Tuesday, August 23, 2022
Exchanges with Vince Cuadra:
1. Vince, how does being a queer-trans Costa Rican-Argentinian multimedia artist influence your work?
I feel like my artwork is very personal to me and it’s almost like an extension of myself, so with this all my identities are tied to it. I had a recent realization that the reason I am the way I am as an artist but also as a person in general is that I found how to connect with my inner child really early on in middle school and have since then been the most genuine version of myself and with this I have made the most genuine version of my art. I decolonized my ideas of how I should allow myself to exist and stopped conforming to expectations of what a person like me should act, look, or create. Using a multitude of media has allowed me to explore my childlike playful style and translate it into different forms of art and further navigating my identity and how it plays into what I create.
2. How did you integrate clay within your artistic practice and why did you start to display it outside?
I started playing around with clay when I was 14. When Irma was hitting Miami my brother found a really cheap Airbnb in New Orleans so we decided to evacuate the hurricane and drive all the way to Louisiana. On our way there we stopped by a Walmart and I grabbed some Crayola model clay; as I’ve been wanting to make some kind of funky street art using material that would stick onto different surfaces. In the car I made some faces and then I started sticking them on walls, poles, phone booths, fire hydrants and I haven’t stopped since. I find a lot of value in public art and always have especially growing up in Miami where street art is so popular. I did a lot of graffiti when I was in middle school and it branched out into something more.
3. How does color palette function within your entire work? Do you intentionally choose a specific color palette for different media or is it much more organic?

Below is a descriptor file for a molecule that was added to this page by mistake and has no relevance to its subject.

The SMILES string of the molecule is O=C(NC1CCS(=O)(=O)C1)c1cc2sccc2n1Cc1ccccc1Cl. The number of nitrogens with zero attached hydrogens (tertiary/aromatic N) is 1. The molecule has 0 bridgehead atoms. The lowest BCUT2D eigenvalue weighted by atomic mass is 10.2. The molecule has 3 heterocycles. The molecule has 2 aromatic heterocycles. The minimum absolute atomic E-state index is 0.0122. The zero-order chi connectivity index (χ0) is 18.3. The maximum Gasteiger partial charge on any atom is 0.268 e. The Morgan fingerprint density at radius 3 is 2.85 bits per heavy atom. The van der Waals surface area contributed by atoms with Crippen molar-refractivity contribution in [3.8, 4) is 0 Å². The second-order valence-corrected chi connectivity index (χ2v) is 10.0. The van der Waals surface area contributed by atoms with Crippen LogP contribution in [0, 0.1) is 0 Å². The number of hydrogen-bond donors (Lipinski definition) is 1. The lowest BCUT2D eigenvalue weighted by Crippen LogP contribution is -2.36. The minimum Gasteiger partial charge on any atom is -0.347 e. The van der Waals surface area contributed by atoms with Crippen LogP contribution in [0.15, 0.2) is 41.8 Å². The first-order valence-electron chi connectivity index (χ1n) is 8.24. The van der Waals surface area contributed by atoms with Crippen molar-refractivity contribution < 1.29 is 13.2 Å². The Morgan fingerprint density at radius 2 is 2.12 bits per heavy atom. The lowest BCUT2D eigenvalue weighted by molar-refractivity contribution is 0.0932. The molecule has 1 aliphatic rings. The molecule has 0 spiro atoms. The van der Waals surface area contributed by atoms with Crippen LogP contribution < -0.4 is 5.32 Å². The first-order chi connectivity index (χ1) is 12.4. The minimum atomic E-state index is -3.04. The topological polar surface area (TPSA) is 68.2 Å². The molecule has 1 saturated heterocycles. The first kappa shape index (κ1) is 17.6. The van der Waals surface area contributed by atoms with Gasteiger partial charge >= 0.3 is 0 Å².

Usually the way I go with color or any elements in art really is that more is more. I think a lot of the reason I’m so attracted to using a lot of color is because I’ve always been surrounded by it—growing up in Miami surrounded by crazy colorful beautiful Art Deco and kitschy tourist attractions and neon lights. A lot of my work isn’t planned, most of it is very spontaneous and I kind of just go along with what I start and play around with it until I’m satisfied. In every medium I’ve worked with I use a lot of color, sometimes I’ll plan a painting out in just pencil and color in as I go. Usually what I do is I pick one color at a time and fill out all the things I want in that color and move on to the next color and add finishing touches at the end. I do try to make pieces coherent with colors and try to use the same shade of colors throughout a whole piece but usually I usually use the whole rainbow, I think this might be because in reality we see all the colors in the rainbow all the time so subconsciously I’ve portrayed this in an exaggerated maximalist way in my art… or something like that.
4. What artist or pop culture icon inspires you and perhaps your work if different?
Jean-Michel Basquiat and Keith Haring were for sure a big influence on me in 8th grade which was a very formative year for me as far as aesthetic goes, I shifted into a new more playful and experimental art style and found that I was most happy working with bright colors and more childlike looking work. I draw a lot of inspiration from a lot of artists now including popular cartoonists like Pendleton Ward, Matt Groening, Stephen Hillenburg and JG Quintel, Peter Max, Jim Henson, if someone’s work is colorful and makes me nostalgic chances are that they’re my biggest influences.